PRISMA Flow diagram showing the process of the sytematic search and study selection including eligibility against the inclusion and exclusion criteria. The number of studies is the bottom of the flowchart represents that of the selected studies that were considered eligible for inclusion in this meta-analysis.
Until December 2019, two investigators (R.A., D.V.) independently searched PubMed, EMBASE, Web of Science, and the Cochrane Library using free search text terms combined with Medical Subject Heading (MeSH). The search was performed using variant terms and spellings for waterpipe used in different languages in the title or abstract, or as keywords. Eligibility assessment was performed independently by two investigators (R.A., L.K.). Disagreements were resolved by consulting a third investigator (M.B.).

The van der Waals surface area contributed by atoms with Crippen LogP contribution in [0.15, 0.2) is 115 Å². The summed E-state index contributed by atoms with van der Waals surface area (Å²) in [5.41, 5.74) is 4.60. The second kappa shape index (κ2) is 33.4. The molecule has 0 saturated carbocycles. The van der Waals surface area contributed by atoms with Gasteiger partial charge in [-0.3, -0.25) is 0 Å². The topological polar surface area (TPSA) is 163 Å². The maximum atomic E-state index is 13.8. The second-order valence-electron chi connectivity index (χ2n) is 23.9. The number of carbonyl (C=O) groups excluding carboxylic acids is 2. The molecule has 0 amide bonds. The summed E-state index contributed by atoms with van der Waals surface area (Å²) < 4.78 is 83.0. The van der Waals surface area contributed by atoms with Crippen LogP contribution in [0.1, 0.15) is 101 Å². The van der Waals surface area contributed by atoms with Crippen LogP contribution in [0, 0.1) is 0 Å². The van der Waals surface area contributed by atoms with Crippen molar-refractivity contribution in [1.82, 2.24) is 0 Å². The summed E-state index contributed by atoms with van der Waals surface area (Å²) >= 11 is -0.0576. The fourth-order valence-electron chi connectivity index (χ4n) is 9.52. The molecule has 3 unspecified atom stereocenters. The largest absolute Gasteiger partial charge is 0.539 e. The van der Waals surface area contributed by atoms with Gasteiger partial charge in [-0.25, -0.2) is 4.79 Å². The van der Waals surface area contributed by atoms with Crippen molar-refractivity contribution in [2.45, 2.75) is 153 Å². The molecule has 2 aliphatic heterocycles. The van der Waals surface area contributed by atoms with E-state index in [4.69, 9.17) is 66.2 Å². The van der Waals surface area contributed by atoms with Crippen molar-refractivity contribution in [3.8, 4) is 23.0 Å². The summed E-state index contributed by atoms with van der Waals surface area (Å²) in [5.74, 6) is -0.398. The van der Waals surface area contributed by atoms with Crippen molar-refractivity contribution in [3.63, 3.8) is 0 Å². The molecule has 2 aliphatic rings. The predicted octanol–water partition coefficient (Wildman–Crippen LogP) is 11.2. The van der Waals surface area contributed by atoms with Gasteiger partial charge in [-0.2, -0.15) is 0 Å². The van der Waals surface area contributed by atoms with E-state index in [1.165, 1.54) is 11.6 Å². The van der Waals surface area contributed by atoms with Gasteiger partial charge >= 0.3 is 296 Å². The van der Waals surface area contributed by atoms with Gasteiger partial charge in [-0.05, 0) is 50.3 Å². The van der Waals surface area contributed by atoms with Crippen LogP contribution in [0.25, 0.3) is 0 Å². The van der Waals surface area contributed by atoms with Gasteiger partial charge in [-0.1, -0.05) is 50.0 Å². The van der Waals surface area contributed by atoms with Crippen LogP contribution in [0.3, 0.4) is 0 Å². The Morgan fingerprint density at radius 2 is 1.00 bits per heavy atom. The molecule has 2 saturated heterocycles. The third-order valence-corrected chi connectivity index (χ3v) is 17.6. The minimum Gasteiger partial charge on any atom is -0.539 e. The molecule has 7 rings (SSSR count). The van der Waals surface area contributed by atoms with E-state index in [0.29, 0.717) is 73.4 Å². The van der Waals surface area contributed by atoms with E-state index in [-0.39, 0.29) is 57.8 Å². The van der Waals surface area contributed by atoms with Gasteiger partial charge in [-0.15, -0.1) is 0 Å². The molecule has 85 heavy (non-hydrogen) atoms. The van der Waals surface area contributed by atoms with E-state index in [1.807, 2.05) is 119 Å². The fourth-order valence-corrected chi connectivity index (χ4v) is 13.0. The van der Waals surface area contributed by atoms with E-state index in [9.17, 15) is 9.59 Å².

One investigator extracted the following data from included studies and a second investigator checked the extracted data: 1) study characteristics including study design and settings and sample size; 2) characteristics of study participants including age, gender, health status, smoking status and settings; 3) data concerning outcome measurements for each cardiovascular parameter.
Risk of bias was assessed by two investigators independently (R.A., L.K.) using ROBINS-I (Sterne et al., 2016), a tool recommended from Cochrane Bias Methods Group for assessing the risk of bias in non-randomized interventions. In case of disagreements a third investigator (M.B.) was consulted.